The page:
Last Sunday I went home ahain. I was able to clean a little to get ready for next weekend. Next Saturday I will go home to spend the night. While I was home Sunday I visited a wonderful couple I know. They were the perfect choice for my first socializing in months. They are very positive and genuinely nice people. Their two year old daughter is so cute and called me aunt Sally. I guess that sounds similar to Jodi. How can you not smile at that? Maybe if nice people such as them like me, I am not as unlikeable and horrible as I think I am.
For my last few weekdays here the focus with my doctor is entirely on tools and questions to help me after discharge. I bought a workbook so I can work on some of these at home as well. I do not think I will be going to anymore of the groups here either. I am starting to disconnect from the routine that has been my life for the last month and a half.
But still I dream that somewhere there must be
The spirit of a child that waits for me.
-Bayard Taylor, The Poetical Works of Bayard Taylor
My discharge is ten days away. I have been home for two quick visits now. The second was better than the first and I am feeling like I may be ready to go back into the real world.
Today will be the last day I spend completely on the ward without going on a pass. There is a social group on Friday afternoons that I have really enjoyed the last few weeks. I wanted to stay here for that one last time and my doctor agreed. After today I have laid out a pretty busy schedule for my passes until discharge. Those passes have been increased to eight hours.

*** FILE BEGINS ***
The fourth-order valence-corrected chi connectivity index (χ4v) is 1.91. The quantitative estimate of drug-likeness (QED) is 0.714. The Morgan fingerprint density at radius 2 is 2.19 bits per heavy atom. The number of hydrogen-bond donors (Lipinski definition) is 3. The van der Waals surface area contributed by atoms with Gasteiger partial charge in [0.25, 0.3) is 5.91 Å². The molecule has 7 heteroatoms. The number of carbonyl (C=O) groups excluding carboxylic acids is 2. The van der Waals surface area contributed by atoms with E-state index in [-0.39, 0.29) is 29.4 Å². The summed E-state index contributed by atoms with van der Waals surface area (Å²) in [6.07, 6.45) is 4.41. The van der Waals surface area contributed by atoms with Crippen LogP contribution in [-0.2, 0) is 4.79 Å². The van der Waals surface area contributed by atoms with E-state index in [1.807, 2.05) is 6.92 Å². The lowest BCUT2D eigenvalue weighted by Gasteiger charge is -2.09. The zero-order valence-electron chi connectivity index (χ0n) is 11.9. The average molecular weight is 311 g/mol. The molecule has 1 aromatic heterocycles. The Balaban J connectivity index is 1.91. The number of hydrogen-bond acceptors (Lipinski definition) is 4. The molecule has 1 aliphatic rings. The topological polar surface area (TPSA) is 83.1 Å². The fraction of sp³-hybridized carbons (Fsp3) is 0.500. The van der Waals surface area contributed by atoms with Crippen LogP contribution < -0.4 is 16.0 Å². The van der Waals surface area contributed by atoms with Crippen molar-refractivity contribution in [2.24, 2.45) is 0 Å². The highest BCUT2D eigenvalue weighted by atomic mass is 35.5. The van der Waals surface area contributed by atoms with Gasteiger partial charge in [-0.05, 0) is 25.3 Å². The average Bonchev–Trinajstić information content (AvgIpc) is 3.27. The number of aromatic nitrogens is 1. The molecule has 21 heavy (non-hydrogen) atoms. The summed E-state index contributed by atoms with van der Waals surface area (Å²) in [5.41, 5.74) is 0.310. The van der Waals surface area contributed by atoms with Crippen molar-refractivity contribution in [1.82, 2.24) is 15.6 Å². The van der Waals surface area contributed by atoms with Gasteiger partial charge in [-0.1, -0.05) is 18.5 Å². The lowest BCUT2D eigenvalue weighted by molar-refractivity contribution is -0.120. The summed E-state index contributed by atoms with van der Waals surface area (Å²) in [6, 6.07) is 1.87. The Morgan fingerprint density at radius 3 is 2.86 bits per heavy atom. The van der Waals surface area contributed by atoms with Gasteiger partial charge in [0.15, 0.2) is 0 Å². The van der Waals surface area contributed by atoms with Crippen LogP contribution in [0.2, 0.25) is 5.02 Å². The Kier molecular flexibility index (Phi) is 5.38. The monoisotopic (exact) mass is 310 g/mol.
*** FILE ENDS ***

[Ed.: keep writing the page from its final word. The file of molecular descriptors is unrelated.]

I am going to miss some of the other patients when I leave. In the last couple of weeks I have connected with a few patients and we talk every day. One, who was discharged this week, has my phone number and lives not far from me. We are planning to get together once I am out.
I get my morning medications and vital signs checked every morning after breakfast. The nurse always chats with each patient to see how they are doing. This morning I was joking with the nurse. This is the first time I have noticed my sense of humour coming out without effort since at least mid-December. It was not even a nurse I have worked with much and know. It felt really nice to have that back. It is feeling like the depression has less of a hold on me and the true me is starting to show again.
I have a little shadow that goes in and out with me,
And what can be the use of him is more than I can see.
He is very, very like me from the heels up to the head;
And I see him jump before me, when I jump into my bed.
-Robert Louis Stevenson, “My Shadow”
I have a discharge plan. In two weeks I will be home and until then I will be spending more and more time in the real world.
I am feeling much better than when I came into hospital but a little unsure about being out and on my own. I will not be totally alone, I am supposed to get a mental health team to work with after discharge.
Yesterday I took the bus downtown to the library. Going across the bridge into downtown brought back the feelings of when I tried to jump. The doctor said I may never be completely free of suicidal thoughts but with the work I am doing and the medication, the thoughts should not be as strong or prevalent. I guess depression and suicide will be my shadow, but I am learning how to keep them from controlling me.